Details on article
|Author||Ambegaonkar J.P.; Matto H.; Ihara E.S.; Tompkins C.; Caswell S.V.; Cortes N.; Davis R.; Coogan S.M.; Fauntroy V.N.; Glass E.; Lee J.; Baraniecki-Zwil G.; Dhokai N.
|Title||Dance, Music, and Social Conversation Program Participation Positively Affects Physical and Mental Health in Community-Dwelling Older Adults: A Randomized Controlled Trial|
Ambegaonkar J.P.; Matto H.; Ihara E.S.; Tompkins C.; Caswell S.V.; Cortes N.; Davis R.; Coogan S.M.; Fauntroy V.N.; Glass E.; Lee J.; Baraniecki-Zwil G.; Dhokai N. Dance, Music, and Social Conversation Program Participation Positively Affects Physical and Mental Health in Community-Dwelling Older Adults: A Randomized Controlled Trial,Journal of dance medicine & science : official publication of the International Association for Dance Medicine & Science 26 4
|Keywords||Aged; Dancing; Humans; Independent Living; Mental Health; Music; Social Participation; aged; controlled study; dancing; human; independent living; mental health; music; psychology; randomized controlled trial; social participation
|Link to article|| https://www.scopus.com/inward/record.uri?eid=2-s2.0-85142402869&doi=10.12678%2f1089-313X.121522f&partnerID=40&md5=77598a6aef2541d971b5f7ae65c208fb
|Abstract||INTRODUCTION: As the world population ages, practitioners use community-engaged interventions to help older adults stay healthy. Engaging in arts programs (e.g., dance or music) reportedly improves physical and mental health, but little research exists examining these effects in community-dwelling older adults. Our purposes were to examine how taking part in 10-week, twice per week community arts programs (dance and music) and control (social conversation) affected physical and mental health in community-dwelling older adults and their perceptions after program participation.
Methods: In this randomized controlled trial, 64 older adults over 65 years of age (71.3 ± 4.6 years, 166.9 ± 8.3 cm, 78.1 ± 18.1 kg) took part in community-engaged arts programs: ballroom dance (n = 23), music (ukulele-playing, n = 17), or control (social conversation n = 24), two times per week for 10 weeks. Participants' physical health using the Short Physical Performance Battery (SPPB; score 0 = worst to 12 = best) and mental health using the Montreal Cognitive Assessment (MoCA; score = 0 to 30, where less than 26 = normal) were tested three times: 1. before (pre), 2. at the end of 10 weeks (post-1), and 3. 1 month after intervention (post-2). Separate 3 (group) x 3 (time) ANOVAs and adjusted Bonferroni pairwise comparisons as appropriate examined changes across groups and time. Focus group interviews and surveys were audio recorded, transcribed, and analyzed using inductive thematic analyses to examine participants' perceptions.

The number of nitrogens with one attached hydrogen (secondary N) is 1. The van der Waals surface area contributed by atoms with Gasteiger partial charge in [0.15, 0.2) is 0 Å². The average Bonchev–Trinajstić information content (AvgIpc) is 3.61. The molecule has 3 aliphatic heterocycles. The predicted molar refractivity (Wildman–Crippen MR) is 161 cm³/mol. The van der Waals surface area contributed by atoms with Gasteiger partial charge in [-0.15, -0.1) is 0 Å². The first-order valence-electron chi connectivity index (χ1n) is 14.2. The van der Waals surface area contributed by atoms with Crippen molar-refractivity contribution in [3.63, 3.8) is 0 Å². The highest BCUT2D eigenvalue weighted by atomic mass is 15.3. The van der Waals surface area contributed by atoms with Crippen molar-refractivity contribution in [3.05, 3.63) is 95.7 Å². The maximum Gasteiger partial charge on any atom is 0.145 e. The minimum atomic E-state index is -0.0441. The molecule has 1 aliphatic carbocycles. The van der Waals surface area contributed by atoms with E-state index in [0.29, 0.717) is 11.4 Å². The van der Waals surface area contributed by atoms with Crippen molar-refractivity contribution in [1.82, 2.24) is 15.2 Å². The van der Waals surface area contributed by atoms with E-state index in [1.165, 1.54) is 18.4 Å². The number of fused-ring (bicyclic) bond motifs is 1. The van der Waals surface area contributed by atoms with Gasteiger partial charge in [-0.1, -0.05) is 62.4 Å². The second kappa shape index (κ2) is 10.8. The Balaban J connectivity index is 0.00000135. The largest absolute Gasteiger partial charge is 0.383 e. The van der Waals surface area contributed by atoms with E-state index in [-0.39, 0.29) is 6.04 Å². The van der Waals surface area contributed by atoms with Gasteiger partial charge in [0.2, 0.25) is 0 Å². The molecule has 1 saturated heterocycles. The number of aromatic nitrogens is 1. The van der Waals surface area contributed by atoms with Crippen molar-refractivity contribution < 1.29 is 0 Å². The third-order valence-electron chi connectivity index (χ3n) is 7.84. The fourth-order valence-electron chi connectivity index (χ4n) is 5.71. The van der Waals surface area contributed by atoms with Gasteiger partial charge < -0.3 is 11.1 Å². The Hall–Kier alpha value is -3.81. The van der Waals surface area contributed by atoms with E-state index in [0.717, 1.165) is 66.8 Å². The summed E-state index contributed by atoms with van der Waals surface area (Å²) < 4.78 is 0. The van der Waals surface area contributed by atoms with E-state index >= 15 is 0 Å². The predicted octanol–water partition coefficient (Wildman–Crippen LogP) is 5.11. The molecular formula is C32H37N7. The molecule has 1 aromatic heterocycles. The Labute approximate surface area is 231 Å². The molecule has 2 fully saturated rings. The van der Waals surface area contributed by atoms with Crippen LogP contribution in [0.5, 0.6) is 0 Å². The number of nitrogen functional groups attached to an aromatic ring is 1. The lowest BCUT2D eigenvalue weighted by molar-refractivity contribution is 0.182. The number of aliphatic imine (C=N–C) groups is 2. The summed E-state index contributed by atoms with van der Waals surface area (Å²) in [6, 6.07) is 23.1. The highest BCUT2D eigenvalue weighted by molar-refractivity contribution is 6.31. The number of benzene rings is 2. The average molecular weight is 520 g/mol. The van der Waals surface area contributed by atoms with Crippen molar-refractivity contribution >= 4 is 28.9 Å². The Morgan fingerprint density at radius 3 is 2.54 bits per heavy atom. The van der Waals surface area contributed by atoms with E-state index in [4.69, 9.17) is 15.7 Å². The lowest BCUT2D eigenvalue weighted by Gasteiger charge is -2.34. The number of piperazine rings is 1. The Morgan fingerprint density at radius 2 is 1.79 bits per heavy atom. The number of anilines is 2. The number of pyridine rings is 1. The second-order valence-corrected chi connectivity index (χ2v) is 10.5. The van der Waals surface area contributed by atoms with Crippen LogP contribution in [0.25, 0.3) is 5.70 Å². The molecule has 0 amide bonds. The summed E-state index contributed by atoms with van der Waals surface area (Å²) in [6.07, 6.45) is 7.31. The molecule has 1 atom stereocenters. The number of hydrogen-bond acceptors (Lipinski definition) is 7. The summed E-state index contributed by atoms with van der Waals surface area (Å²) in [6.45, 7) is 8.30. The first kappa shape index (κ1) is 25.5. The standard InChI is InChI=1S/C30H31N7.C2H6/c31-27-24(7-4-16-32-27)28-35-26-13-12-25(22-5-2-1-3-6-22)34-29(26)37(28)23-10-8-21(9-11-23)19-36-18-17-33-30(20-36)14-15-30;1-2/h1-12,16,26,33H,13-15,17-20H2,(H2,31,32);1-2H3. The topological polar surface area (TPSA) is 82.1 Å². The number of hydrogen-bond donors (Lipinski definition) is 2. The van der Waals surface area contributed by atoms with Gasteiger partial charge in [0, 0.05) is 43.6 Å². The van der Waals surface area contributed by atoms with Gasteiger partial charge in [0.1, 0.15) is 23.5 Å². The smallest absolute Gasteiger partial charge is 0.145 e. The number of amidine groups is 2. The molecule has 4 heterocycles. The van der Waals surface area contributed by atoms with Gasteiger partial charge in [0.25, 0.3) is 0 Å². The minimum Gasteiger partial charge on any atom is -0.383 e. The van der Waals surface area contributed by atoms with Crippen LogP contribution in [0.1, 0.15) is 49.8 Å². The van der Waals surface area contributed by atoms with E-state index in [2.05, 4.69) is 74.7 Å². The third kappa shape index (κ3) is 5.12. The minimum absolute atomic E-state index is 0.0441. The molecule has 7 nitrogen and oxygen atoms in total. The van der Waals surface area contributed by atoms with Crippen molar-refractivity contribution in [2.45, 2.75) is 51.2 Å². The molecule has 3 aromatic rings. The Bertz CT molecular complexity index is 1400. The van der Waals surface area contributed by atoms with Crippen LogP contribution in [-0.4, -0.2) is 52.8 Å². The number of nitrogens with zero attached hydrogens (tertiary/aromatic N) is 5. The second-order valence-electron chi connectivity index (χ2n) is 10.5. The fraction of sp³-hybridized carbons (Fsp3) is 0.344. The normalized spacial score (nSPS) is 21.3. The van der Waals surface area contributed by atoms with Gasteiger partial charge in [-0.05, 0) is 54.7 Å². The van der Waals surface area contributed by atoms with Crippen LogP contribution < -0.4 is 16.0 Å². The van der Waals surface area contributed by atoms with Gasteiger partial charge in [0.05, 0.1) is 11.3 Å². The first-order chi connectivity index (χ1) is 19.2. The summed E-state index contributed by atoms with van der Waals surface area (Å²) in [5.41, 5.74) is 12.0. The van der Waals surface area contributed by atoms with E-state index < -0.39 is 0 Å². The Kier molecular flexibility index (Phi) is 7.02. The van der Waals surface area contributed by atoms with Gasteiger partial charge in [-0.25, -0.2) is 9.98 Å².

Results: Across all groups, participants had an 87.8% attendance and an 87.5% retention rate. Participants' SPPB performance improved over time (pre = 10.5 ± 1.4, post-1 = 10.7 ± 1.3, post-2 = 11.3 ± 1.0; p < 0.001), but similarly across groups (p = 0.40). Post-hoc analyses revealed that performance improved from pre to post-1 (p = 0.002) and pre to post-2 (p < 0.001). Participants' cognition improved over time (pre = 26.3 ± 2.8, post-1 = 27.3 ± 2.6, post-2 = 27.5 ± 2.5, p < 0.001), and similarly across groups (p = 0.60). Post-hoc analyses revealed that cognition improved from pre- to post-1 (p = 0.002), and pre- to post-2 (p = 0.001). Participants consistently mentioned increased social engagement as the major reason for participation.
Conclusions: Overall, taking part in community-engaged arts (dance and music) and social conversation programs positively influenced physical and mental health in older adults. Still, as all groups improved equally, the results may partly be due to participants having normal physical and mental function pre-participation and due to them learning the test over time. These study findings imply that providing fun and free community-engaged programs that empower participants to be more engaged can positively influence physical and mental health and promote successful aging in older adults.